GIRAFFE: The tallest animal

GIRAFFE: Tallest of all animals and has a distinctive walk

By Chitraparna Sinha


Giraffe: only their calves are in danger of predators

Tallest of all animals, a giraffe (Giraffa Camelopardalis) averages to be 6 ft tall at birth. Found mostly in Namibia, South Africa, Tanzania and Kenya, it has long legs, long neck and is spotted – a unique pattern can be seen on their body.

A giraffe also has small horns (about 5 inches long) that protect its head when it involves itself in fights. Vegetation at heights can be easily reached by a giraffe than by other herbivores. Its tongue is about 45 cm! Despite its long neck, a giraffe has only seven vertebrae.

A giraffe has a distinctive walking posture – it moves both right legs forward and then both the left legs. It has elastic blood vessels (very unusual) with a series of valves that help offset the sudden buildup of blood (and to prevent fainting) when the head is raised, lowered or swung quickly. It can run at a speed of 55 km per hour and rhythmically moves its head forward and backward to pull its weight.
There are nine subspecies of giraffe:

  1. Nigerian giraffe
  2. Kordofan giraffe
  3. Nubian giraffe
  4. Reticulated giraffe
  5. Masai giraffe
  6. Thornicroft giraffe
  7. Angolan giraffe
  8. Rothschild giraffe
  9. Cape (South African) giraffe


A brief profile of the giraffe is as follows:

  1. It is about 216 inches tall; females are about 192 inches tall.
  2. It weighs between 2,400 lb and 4,000 lb; a female weighs between 1,600 lb and 2,600 lb.
  3. Its lifespan is about 25 years.
  4. Its preferred habitat is open plains, arid land, dense forests, and savanna.
  5. It is herbivorous.
  6. Its gestation period is about 14 to 15 months.
  7. Its calf is an easy target to the lions and hyenas.
  8. It is hunted down by the humans.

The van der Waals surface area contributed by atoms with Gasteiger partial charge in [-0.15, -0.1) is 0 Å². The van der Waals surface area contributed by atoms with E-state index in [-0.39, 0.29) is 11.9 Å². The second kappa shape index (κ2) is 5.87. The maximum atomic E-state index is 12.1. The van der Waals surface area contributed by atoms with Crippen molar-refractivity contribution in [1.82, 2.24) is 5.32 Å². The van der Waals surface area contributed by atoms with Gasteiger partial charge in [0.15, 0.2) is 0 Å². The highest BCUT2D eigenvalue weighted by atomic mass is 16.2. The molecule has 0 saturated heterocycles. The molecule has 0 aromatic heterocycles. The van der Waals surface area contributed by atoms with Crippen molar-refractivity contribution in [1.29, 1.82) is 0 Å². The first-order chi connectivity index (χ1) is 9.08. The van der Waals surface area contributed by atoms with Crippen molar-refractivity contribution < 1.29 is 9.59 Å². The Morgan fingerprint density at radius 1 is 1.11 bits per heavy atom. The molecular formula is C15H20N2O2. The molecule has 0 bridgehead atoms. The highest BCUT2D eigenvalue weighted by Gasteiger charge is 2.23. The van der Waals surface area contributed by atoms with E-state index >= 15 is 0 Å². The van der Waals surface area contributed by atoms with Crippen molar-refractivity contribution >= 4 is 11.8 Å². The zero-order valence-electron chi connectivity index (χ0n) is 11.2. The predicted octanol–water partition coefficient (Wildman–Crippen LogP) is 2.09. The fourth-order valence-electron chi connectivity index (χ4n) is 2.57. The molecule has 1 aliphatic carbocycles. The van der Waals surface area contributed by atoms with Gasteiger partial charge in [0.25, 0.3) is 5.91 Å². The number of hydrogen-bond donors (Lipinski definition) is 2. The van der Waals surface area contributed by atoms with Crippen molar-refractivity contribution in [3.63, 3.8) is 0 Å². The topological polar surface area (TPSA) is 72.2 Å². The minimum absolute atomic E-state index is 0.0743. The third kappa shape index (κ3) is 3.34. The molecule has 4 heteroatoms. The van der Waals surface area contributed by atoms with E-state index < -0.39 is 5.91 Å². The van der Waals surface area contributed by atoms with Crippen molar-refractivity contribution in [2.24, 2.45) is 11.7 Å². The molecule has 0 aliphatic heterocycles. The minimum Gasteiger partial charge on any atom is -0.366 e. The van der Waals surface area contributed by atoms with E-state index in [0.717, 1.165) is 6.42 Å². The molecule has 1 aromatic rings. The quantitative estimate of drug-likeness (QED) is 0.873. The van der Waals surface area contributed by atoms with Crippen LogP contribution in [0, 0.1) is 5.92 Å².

A giraffe’s preferred habitat is the savanna, dense forests, arid land and open plains.


A giraffe is non-territorial and quite social; it lives in very loose, open herds with no specific leaders or coordination of herd movement. Even though giraffes are often seen together in groups, they do not form the complex social groups of many plains species. Theirs are loose associations, constantly changing in make-up.
Even though a giraffe is a quiet animal, it makes a flute-like noise, grunts and moans. It has a sharp sense of hearing and can alert animals of nearby predators.
Food Habits

Being an herbivore, a giraffe eats (at dusk and dawn) leaves, especially Acacia leaves, and fruits. It can stay without water for many days as it stays hydrated because of the moisture content of the leaves it eats. To bend down to drink water, a giraffe spreads its front legs to allow the head to reach the water.

Size and Lifespan

A male giraffe weighs between 2,400 lb and 4,000 lb and a female giraffe weighs between 1,600 lb and 2,600 lb. The height of a male is about 18 ft whereas that of a female is 16 ft. It lives up to 25 years.


14 to 15 months is the gestation period of a giraffe. It can breed any time of the year though it prefers the rainy season. At 2 months, the calf starts eating leaves and at 6 months, it is still dependent on its mother. Groups of calves are left alone together during the day while their mothers feed.


Being too large, a giraffe is hardly predated but a calf is an easy target of lions and spotted hyenas. Humans also hunt giraffe for meat, tails and coat. There is not direct threat to adult Giraffes from predators as they are too large. However, their calves are vulnerable and cannot defend themselves from usually lion and the spotted hyena.


This animal is facing habitat destruction and fragmentation; it is being forced to move out from its natural habitat by the humans.


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